Biomarker Signature of Negative Symptoms
- Negative symptoms (NS) can be associated with behavioural and brain-based biomarkers.
- The biomarker modalities most strongly associated with negative symptoms were cognitive measures and evoked electroencephalography (EEG), followed by resting-state EEG and functional magnetic resonance imaging (fMRI), as well as pro-/anti-saccades.
- A full spectrum of symptoms cannot be adequately captured by one biomarker/biomarker modality.
In this section
This article by Hudgens-Haney et al. investigated whether negative symptoms (NS) can be associated with behavioural and brain-based biomarkers. The study examined 932 patients with psychosis from the Bipolar-Schizophrenia Network for Intermediate Phenotypes-1 (B-SNIP1) database. The article (1) identified individual biomarkers that separate B-SNIP1 probands with predominant NS from those without; (2) describes complex relationships between NS and a broad biomarker battery; and (3) demonstrates that distinct biomarker profiles characterise two widely accepted domains of NS: “avolition/apathy” (including avolition and anhedonia) versus “diminished expression” (including blunted effect and alogia).
An extensive B-SNIP phenotyping battery was collected on each participant: Associations between PANSS-defined NS and (1) cognition, (2) pro-/anti-saccades, (3) evoked and resting-state electroencephalography (EEG), (4) resting-state fMRI, and (5) tractography were measured in the study and were identified as symptom-biomarker relationships.
Probands divided into subgroups of NS and non-NS.
The study identified specific biomarkers differentiating patients with predominant NS from those without.
These were differentiated only by cognition and suggest that NS potentially shares a fairly direct relationship with cognitive impairment in psychosis. Emotion recognition, BACS (Brief Assessment of Cognition in Schizophrenia), and the working memory span backward score were the only individual biomarkers that significantly differentiated NS from non-NS. This suggests a relatively direct relationship between overall NS severity and cognitive impairment, but the associations had weak correlations which suggests that NS cannot be fully explained solely by poor cognition.
NS and neurobiological characteristics of brain function
The study examined the association between NS and various neurobiological characteristics of brain function. NS across all psychosis probands were found to have a strong association with low cognitive ability and aberrant neurophysiology. Sensory and information processing were “potential distinguishing alterations for NS”. The biomarker modalities most associated with negative symptoms can be seen in Figure 1.
Figure 1: The biomarker modalities most strongly associated with negative symptoms (from most to least, descending). The importance of both sensory and information processing constructs for understanding negative symptoms is emphasised from the most important to the least important in descending order.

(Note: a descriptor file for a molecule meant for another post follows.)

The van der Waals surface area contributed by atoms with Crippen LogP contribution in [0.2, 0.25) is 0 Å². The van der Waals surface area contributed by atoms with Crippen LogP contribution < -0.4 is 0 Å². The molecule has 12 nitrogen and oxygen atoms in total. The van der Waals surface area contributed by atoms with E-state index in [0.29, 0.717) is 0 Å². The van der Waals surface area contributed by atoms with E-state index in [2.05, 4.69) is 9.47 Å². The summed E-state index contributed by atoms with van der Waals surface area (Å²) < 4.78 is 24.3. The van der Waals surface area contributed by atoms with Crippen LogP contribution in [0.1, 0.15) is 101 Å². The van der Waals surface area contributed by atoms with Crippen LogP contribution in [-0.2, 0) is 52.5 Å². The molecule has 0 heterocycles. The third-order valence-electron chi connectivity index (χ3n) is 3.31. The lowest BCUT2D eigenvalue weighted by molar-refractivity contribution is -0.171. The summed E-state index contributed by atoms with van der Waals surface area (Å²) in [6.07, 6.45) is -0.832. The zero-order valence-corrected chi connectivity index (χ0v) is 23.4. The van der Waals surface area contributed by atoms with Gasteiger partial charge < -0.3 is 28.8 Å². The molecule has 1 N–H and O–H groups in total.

Data from the study shows that individual NS items “captured unique biomarker variance”, and therefore showed that NS are complex neurobiologically and that the individual NS constructs are distinct and informative.
Biomarker profiles and the two domains of NS
The consensus in the literature has been that NS can be grouped into two domains: 1) Avolition/apathy (including avolition and anhedonia) and 2) diminished expression (including blunted effect and alogia). This study also supports two separate NS domains, which were characterised by distinct biomarker profiles, as illustrated by Figure 2.
Figure 2: Two separate negative symptom domains, characterised by distinct biomarker profiles (adapted from article text).
These findings suggest that it is not an isolated biomarker that is required to fully characterise the biological characteristics of NS, but rather a battery of biomarkers, which can be seen in Figure 2.
In patients with greater symptoms severity in the “diminished expression” domain, there was an association with lower evoked-EEG amplitude, lower cognitive performance, increased frontoparietal resting state (rs)-fMRI activity, and poor anti-saccade performance. In a follow-up analysis, low cognitive performance, low evoked-EEG amplitudes, and deviant frontoparietal rs-fMRI were identified as a biosignature of NS.
On the other hand, there was an inconsistent relationship between NS in the “avolition/apathy” domain regarding their association with various biomarker modalities. This further illustrates that a full spectrum of symptoms cannot be adequately captured by one biomarker/biomarker modality. It is therefore important to add the different biomarker modalities presented in the study to determine the latent structure of NS, rather than just continue using only symptom scale information, in order not to miss important clinically relevant neurobiological information. Characterising a neurobiologically complex clinical construct such as NS can be aided using the extensive biomarker batteries presented in the study.
The study findings may have found a biosignature for the presence of NS consisting of cognitive impairment, low evoked-EEG amplitude, slow saccades, and deviant resting-state activity. The study’s authors also concluded that “while the “diminished expression” and “avolition/apathy” domains revealed distinct and condensed biomarker
profiles, much more symptom variance was explained in those analyses which included NS as a complex
set rather than as a summary score, highlighting the importance of multilevel integration of biomarker and clinical
Cognitive Impairment and Diminished Neural Responses Constitute a Biomarker
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